The weekend's musical pleasures included an all-Schumann program from the Concert Artists of Baltimore on Saturday and an all-powerful performance by the Emerson String Quartet on Sunday.
For more than 30 years, the Emerson players have demonstrated superb technical control, persuasive style and uncanny inter-communication skills. So it was on Sunday, as violinists Eugene Drucker and Philip Setzer, violist Lawence Dutton and cellist David Finckel focused on works rich in challenging ideas and emotional content.
From the famous opening of Mozart's K. 465, with those weird dissonances throwing the listener off balance, to the rushing end of Schubert's positively schizophrenic D. 887, with its constant shifting between major and minor, the concert yielded intense rewards. The performance of Shostakovich's devastating Quartet No. 8 at the center of the program proved
the most impressive of all, for the way the Emerson ensemble group made plain the whole, awful subtext of the score (the composer dedicated it "in memory of the victims of fascism and war").
Schumann has been receiving a good deal of attention as a 2010 bicentennial honoree. The Concert Artists of Baltimore, opening its 24th season, put both its orchestral and choral components into this commemoration Saturday at the Gordon Center.
The program offered a neat balance of familiar and rare repertoire. Representing the familiar was the Piano Concerto, which featured the exuberant Ann Schein. The veteran pianist and former Peabody faculty member demonstrated more than just the chops for the concerto; she had a way of enlivening well-worn phrases, of maintaining interest as well as momentum. I would have welcomed some softer, gentler articulation here and there, but Schein's playing was nonetheless filled with character throughout. The pianist was attentively partnered by conductor Edward Polochick, who had the orchestra responding in generally bright, cohesive fashion.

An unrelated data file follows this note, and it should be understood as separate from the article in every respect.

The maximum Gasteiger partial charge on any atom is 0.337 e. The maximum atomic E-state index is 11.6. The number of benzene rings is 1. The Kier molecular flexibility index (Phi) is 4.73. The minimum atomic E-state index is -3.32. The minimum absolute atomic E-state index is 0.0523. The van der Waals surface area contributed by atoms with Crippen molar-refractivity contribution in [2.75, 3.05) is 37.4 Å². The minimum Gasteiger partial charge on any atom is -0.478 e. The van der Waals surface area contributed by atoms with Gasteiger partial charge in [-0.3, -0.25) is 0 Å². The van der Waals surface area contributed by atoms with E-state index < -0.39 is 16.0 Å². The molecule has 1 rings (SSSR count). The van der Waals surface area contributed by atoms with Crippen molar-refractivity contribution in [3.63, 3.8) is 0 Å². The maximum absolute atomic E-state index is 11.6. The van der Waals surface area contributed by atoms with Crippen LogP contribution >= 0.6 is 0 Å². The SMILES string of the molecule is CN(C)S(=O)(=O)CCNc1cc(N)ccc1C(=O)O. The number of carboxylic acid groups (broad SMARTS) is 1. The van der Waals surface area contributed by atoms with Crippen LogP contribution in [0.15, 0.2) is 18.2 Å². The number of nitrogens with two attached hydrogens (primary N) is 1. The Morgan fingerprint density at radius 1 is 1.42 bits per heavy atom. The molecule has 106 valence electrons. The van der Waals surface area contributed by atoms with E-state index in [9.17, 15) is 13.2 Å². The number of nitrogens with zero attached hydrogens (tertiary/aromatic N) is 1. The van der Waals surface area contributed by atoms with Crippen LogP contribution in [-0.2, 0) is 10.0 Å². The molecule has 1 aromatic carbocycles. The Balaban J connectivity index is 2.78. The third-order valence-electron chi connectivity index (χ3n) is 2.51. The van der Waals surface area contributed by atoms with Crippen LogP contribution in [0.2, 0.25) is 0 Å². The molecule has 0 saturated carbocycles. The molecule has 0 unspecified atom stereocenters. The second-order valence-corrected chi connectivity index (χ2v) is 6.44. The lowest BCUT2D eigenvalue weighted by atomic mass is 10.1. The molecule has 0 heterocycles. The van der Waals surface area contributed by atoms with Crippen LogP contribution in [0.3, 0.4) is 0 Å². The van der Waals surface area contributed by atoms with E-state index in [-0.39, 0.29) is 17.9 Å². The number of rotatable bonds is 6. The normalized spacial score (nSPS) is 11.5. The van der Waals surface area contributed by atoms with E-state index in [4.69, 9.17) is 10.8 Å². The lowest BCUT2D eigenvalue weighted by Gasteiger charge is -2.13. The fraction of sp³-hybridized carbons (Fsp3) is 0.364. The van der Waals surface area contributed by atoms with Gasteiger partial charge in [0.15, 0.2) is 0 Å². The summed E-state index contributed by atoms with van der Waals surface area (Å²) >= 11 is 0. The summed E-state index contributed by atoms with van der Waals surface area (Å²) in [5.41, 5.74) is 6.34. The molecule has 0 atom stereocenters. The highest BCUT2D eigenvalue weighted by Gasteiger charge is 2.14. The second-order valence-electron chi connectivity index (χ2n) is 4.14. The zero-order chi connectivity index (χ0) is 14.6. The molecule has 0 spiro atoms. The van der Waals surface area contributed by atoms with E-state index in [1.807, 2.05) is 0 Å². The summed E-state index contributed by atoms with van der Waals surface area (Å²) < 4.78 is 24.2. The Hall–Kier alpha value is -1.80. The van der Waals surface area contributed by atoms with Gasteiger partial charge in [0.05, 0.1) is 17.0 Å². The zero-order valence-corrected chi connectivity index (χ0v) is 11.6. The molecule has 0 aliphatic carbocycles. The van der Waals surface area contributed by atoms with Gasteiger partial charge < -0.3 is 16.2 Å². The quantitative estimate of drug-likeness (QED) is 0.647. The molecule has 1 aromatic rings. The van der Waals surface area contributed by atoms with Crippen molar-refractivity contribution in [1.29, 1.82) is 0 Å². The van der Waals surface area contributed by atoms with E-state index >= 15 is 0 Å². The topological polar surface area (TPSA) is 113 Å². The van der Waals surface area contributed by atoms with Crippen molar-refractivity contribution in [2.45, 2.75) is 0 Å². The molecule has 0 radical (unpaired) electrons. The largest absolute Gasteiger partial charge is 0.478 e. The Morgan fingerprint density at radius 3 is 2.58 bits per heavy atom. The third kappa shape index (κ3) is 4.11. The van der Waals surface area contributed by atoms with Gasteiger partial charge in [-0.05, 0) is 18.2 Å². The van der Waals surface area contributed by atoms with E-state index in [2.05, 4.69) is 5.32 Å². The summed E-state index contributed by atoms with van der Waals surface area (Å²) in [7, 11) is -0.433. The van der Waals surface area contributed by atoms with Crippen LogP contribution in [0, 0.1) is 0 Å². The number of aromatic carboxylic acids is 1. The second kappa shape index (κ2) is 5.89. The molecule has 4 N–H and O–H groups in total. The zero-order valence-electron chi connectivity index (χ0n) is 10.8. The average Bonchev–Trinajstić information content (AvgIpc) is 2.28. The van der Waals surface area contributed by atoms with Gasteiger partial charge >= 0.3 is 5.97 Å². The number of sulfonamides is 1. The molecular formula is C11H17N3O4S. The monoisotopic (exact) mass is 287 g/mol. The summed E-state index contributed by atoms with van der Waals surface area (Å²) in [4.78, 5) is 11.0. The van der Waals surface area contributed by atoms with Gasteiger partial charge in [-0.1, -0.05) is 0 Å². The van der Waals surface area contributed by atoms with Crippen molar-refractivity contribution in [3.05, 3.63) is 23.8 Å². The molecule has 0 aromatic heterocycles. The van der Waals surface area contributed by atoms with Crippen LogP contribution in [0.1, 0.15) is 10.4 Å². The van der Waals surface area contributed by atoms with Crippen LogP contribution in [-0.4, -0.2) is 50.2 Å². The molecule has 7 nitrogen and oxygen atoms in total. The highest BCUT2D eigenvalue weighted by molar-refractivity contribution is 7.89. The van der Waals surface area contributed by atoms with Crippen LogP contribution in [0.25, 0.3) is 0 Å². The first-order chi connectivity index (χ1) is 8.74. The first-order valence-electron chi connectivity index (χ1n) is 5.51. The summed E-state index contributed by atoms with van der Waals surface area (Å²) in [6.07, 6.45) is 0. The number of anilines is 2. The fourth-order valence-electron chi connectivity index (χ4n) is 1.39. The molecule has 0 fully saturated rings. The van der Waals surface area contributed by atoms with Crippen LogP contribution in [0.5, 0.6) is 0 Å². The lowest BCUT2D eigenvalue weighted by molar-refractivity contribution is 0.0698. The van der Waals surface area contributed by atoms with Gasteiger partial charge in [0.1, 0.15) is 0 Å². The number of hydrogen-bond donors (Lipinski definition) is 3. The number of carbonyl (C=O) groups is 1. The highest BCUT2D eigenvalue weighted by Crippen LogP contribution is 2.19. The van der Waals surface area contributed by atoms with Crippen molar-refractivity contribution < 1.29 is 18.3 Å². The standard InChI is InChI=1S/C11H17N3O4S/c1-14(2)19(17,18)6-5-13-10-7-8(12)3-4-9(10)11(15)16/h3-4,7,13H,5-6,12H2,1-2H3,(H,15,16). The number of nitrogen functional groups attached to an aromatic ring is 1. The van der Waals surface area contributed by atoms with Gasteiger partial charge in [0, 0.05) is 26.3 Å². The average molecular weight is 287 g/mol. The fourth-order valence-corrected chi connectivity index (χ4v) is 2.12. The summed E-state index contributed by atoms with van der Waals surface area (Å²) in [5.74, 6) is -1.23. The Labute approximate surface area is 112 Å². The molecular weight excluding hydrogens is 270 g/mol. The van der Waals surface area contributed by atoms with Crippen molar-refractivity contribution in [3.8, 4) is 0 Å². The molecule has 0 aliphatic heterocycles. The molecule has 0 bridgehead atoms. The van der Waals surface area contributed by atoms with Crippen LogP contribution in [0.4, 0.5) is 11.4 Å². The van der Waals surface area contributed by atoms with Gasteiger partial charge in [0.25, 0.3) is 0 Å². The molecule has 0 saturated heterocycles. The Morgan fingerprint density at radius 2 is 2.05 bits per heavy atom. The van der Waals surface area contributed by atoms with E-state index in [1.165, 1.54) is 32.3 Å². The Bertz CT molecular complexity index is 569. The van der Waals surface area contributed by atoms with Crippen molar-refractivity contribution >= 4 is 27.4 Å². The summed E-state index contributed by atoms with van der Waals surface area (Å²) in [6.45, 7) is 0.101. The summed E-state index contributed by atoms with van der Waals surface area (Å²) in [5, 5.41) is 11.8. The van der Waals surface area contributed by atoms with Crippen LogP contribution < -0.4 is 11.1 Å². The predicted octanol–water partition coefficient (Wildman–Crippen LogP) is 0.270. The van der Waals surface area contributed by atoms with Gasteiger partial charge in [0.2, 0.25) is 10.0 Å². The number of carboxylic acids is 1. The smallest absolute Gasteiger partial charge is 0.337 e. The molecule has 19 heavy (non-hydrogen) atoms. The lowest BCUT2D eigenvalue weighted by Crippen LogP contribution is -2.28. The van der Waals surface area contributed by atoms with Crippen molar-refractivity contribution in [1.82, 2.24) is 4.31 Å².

For the rare part of the evening, Polochick dug up Schumann's Mass, Op. 147, one of the composer's last works. It is not quite a lost masterpiece, cruelly forgotten by time. It sounds too much like a composer dutifully writing sacred music, rather than being divinely inspired (so to speak).
Still, it's respectable in terms of construction and expressive intent, and Polochick certainly made a strong case for the score, ensuring that dramatic peaks were reached effectively and that the most reflective moments hit home. The chorus was in vibrant form and, for the most part, strongly supported by the orchestra. Soprano soloist Sara Berger sang very sweetly in the Offertorium, the most distinctive portion of this modest Mass.
PHOTO (by Lisa-Marie Mazzucco) COURTESY OF EMERSONQUARTET.COM